Academic journal article Social Alternatives

The Great Work: Toward an Eco-Centric, Global Culture

Academic journal article Social Alternatives

The Great Work: Toward an Eco-Centric, Global Culture

Article excerpt

This article elaborates the concept of an eco-centric, global culture briefly examining five propositions which underpin 'the mindset' essential to the project termed the Great Work. The article concludes by introducing and interpreting the idea of global citizenship as a necessary element in the quest for an eco-centric, global culture.

Thomas Berry, an American cultural historian who also happens to be a Catholic priest, observes:

History is governed by those overarching movements that give shape and meaning to life by relating the human venture to the larger destinies of the universe. Creating such a movement might be called the Great Work of a people (1999, 1).

There have been previous transitions - most cataclysmically 67 million years ago with the destruction of the dinosaurs - but for Berry, 'The Great Work as we now move into a new millennium, is to carry out the transition from a period of human devastation of the Earth to a period when humans would be present to the planet in a mutually beneficial manner' (1999, 3). Joanna Macy (2000) and David Korten (2006) speak of the same phenomenon, which they claim is underway globally, as 'The Great Turning'.

The Great Work or the Great Turning is a momentous period, not merely of human history but of geo-biological history - indeed, in Berry's terms it is about 'relating the human venture to the larger destinies of the universe' (1999, 1). The Great Work involves a paradigmatic shift in human culture and the relationship of species homo sapiens to the whole community of life on Earth. For Korten, the Great Turning 'depends on awakening to deep truths long denied...and it... begins with a cultural and spiritual awakening...and...requires reframing the cultural stories by which we define our human nature, purpose and possibilities'. hi 2000 in an address to business and trade union leaders, Pope John Paul II (Preston 2002) offered a parallel perspective: 'globalisation requires not only new rules and new institutions at a world level, but particularly a new culture.' These views echo the declarations of the Rio Earth Summit of 1992 which envisaged 'anewproject of civilisation' (Boff 1997, 131) presaging the conviction that the supreme challenge of the twenty-first century is the project of creating a new culture, not a mono-culture or even a multi-culture but rather an eco-culture, which takes seriously differences, and values both unity and diversity. Crucial to this project, many would argue, is the establishment of international agreements and governance measures through which the global interest increasingly trumps the national interest while facilitating the practice of what I describe later in this article as global citizenship.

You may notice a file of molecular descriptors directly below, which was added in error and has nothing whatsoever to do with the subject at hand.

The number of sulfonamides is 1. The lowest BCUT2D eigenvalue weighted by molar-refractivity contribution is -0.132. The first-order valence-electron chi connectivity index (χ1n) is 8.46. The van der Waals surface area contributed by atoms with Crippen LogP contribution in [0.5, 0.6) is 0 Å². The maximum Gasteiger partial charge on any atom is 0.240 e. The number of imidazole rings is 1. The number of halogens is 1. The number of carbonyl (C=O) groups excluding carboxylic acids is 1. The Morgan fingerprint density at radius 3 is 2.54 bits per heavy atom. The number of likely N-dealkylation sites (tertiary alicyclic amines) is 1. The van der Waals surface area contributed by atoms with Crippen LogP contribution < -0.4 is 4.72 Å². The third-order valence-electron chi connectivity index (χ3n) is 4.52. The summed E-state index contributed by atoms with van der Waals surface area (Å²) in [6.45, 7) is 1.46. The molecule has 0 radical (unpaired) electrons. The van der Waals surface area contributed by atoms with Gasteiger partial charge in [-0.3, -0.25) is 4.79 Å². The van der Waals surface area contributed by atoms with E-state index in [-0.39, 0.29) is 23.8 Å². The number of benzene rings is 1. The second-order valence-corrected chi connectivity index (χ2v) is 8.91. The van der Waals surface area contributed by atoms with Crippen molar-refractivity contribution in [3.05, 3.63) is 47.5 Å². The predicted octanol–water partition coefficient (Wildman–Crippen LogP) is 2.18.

Cultural formation, particularly on a global scale, is obviously a very complex process operating on various levels of human activity and interactivity impacted by, and impacting on, economic systems, governance institutions, political and familial relationships and so on. Moreover this is an intergenerational process composed of many, many dimensions which largely defies prescription or pre-design. Nonetheless, students of culture underline the importance of language, discourse and conceptualisation in the imagining which is culture creating. That is, however they are formed and whether they are accurately articulated, philosophical presumptions about what we believe about existence and what we value in how to live are central to culture formation. That is why Korten promotes the need for 'spiritual awakening' and Berry insists that we must 're-invent ethics' while Pope John Paul II called for 'ecological conversion' (McDonagh 2006, 163).

This brief article is informed, directly and indirectly, by both the empirical and speculative sciences (interpreted, it must be acknowledged from the author's perspective as an economically secure, white Australian). Obviously it cannot exhaustively analyse the requirements of, or prospects for, the Great Work. …

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